Feature

The Sunday Pages #61

7th June 2009 | by | 4 Comments

The usual capsule reviews cover Dark Avengers #5, The Mighty #5, New Avengers: The Reunion #4 and Seaguy: The Slaves of Mickey Eye #3!

Review: Dark Avengers #5
Bendis sticks to what he does best: A whole lot of talking. If you ever had a complaint about how Osborn is managing to get away with being such a public figure, this story probably addresses it, and much more besides. In addition to that, we also get a look into the private lives of several of the Dark Avengers, and strangely, as the soap-opera builds, the title starts to feel more like the “Avengers” than “New Avengers” ever did – with the slight qaualifier that it’s about people who are evil this time. If you love Bendis, it’s fantastic stuff – if you don’t, prepare to be REALLY irritated. [JHu]

Review: The Mighty #5
So, Tomasi and Champagne take five issues to get to the situation that Mark Waid threw in the first issue of Irredeemable, and they must be feeling a little trumped in the process. Still, even if this turned out to be the obvious scenario, they’ve done the groundwork on building up Alpha One first, and it’s made the discovery of his (still mysterious) plotting a bit more intriguing, and his clearly-sheer-bonkersness a bit more disconcerting than the one-note violence of the Plutonian. There are also shades of Ex Machina about the “crazy old guy showing up with a conspiracy theory” scene, and while the series is definitely a slow-burner, there’s just something about it that continues to hook ever so slightly. And of course there’s Snejberg’s art, strong as ever with some excellent character-based storytelling, and benefitting from a muted colour scheme as the story gets darker. [SP]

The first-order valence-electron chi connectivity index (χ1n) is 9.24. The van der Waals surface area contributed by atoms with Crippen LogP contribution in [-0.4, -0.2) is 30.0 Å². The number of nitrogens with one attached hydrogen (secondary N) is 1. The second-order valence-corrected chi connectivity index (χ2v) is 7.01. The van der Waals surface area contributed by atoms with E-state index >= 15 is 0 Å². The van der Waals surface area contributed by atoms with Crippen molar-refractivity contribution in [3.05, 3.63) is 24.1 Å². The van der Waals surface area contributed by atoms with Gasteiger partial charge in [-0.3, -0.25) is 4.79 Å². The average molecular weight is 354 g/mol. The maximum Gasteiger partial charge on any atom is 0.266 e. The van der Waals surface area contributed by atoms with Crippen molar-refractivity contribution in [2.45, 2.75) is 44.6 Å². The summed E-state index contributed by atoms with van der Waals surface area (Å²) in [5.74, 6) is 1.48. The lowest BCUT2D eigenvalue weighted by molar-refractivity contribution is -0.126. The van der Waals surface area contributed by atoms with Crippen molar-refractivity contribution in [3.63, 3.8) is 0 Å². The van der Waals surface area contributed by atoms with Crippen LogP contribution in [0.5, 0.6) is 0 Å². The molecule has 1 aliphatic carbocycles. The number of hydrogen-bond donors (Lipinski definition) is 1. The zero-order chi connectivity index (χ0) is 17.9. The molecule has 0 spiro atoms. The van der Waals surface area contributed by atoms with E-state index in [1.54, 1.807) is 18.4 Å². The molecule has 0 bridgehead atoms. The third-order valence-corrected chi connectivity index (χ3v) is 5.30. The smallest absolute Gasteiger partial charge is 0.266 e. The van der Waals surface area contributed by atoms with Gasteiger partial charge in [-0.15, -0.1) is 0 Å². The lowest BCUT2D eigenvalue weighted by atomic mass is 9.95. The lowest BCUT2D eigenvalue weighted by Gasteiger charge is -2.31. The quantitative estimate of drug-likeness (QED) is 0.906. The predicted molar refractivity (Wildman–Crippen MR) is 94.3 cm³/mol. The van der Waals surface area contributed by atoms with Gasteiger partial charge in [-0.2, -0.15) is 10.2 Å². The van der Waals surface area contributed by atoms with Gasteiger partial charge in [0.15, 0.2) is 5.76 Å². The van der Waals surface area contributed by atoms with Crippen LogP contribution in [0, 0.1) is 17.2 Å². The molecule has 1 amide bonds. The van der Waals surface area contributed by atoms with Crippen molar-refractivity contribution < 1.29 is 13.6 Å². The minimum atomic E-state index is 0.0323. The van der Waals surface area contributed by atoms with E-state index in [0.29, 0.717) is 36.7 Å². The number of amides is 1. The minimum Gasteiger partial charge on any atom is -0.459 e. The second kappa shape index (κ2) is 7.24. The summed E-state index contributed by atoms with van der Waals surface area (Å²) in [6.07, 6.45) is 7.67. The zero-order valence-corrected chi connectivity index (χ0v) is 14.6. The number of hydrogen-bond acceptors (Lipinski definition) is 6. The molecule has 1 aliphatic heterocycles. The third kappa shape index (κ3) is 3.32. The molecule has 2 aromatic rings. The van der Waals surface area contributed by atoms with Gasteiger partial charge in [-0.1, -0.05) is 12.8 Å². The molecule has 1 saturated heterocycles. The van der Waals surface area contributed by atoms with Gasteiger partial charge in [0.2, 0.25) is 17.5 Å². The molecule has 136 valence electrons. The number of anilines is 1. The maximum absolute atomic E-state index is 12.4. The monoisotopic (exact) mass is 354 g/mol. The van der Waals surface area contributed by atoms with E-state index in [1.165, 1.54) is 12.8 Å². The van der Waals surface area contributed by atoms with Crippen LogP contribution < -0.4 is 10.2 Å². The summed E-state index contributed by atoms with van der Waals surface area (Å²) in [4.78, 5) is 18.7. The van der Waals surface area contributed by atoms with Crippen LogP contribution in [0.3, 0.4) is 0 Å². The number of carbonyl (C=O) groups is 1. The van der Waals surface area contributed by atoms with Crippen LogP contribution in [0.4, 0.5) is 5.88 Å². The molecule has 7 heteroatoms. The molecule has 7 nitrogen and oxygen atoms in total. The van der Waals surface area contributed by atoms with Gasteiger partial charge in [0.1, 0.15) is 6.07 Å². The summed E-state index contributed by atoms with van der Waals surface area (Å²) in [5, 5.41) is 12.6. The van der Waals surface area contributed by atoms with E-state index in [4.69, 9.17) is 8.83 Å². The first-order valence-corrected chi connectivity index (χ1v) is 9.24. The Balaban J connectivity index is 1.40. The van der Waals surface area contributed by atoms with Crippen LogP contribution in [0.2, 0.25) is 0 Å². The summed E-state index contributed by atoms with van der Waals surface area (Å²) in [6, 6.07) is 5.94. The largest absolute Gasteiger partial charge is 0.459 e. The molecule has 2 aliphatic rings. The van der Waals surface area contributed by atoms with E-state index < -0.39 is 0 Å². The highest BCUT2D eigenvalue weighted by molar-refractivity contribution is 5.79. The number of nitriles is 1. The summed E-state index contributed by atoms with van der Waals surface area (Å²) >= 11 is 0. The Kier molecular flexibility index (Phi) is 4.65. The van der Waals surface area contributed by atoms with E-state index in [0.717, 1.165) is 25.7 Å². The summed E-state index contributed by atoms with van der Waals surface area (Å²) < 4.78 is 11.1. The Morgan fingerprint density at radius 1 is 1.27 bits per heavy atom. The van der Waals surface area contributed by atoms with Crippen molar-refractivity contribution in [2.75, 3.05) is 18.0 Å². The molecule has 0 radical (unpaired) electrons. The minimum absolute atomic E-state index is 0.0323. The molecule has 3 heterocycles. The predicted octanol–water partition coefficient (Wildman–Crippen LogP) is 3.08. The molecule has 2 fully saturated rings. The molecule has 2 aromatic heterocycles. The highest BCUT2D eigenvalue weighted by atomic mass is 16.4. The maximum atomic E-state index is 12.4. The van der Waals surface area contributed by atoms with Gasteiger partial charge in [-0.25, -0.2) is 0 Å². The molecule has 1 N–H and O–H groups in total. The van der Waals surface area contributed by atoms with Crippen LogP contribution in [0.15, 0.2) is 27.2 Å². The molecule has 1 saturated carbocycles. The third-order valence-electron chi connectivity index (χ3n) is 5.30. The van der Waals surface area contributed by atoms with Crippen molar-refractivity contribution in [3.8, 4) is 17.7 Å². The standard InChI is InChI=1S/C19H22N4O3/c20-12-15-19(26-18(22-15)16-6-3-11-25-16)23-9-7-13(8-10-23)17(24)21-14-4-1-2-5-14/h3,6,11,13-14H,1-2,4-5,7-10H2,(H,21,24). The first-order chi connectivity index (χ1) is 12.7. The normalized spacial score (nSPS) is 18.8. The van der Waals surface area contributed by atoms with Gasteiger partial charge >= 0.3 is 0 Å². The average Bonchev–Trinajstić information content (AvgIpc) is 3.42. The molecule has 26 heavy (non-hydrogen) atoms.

Correction: As pointed out below, it’s not actually Peter Snejberg on this issue. I knew something felt a bit different, but couldn’t put my finger on it. It still bloody looks like him, though!

Review: New Avengers: The Reunion #4
The concluding part of this mini is just as good as the rest, which is to say: better than you might think. As a concluding chapter, it’s fairly straightforward –  Hawkeye (er…Ronin) and Mockingbird save the baddies and work out their differences, and it all leads into the perfect setup for a sequel. If you’re a fan of New Avengers and (as I suspect) DIDN’T buy the mini, then give it a shot in trade form – it’s set up exactly like a blockbuster husband and wife action movie (think Mr. & Mrs. Smith meets True Lies and you’re about there) while also telling the Secret Invasion story that Bendis never did – what happened to Bobbi. It’s a good story, and it makes someone like me, too young to be a Mockingbird nostalgist, actually get interested in the character. Definitely a miniseries worthy of the “New Avengers” name. [JHu]

Review: Seaguy: The Slaves of Mickey Eye #3
In a depressing repeat of the events of four years ago, the wetsuit-clad hero has fronted an utterly spellbinding miniseries, to widespread apathy from the reading public. When Seadog brings matters to a head, his reluctant enemy is forced to rise to the occasion, but his victory doesn’t actually appear to actually changed anything. We’ll be taking a proper look at the middle part of the Seaguy trilogy once the trade paperback has hit the shelves, but those who’ve been reading the series in issue format will not be disappointed by the conclusion. [JHa]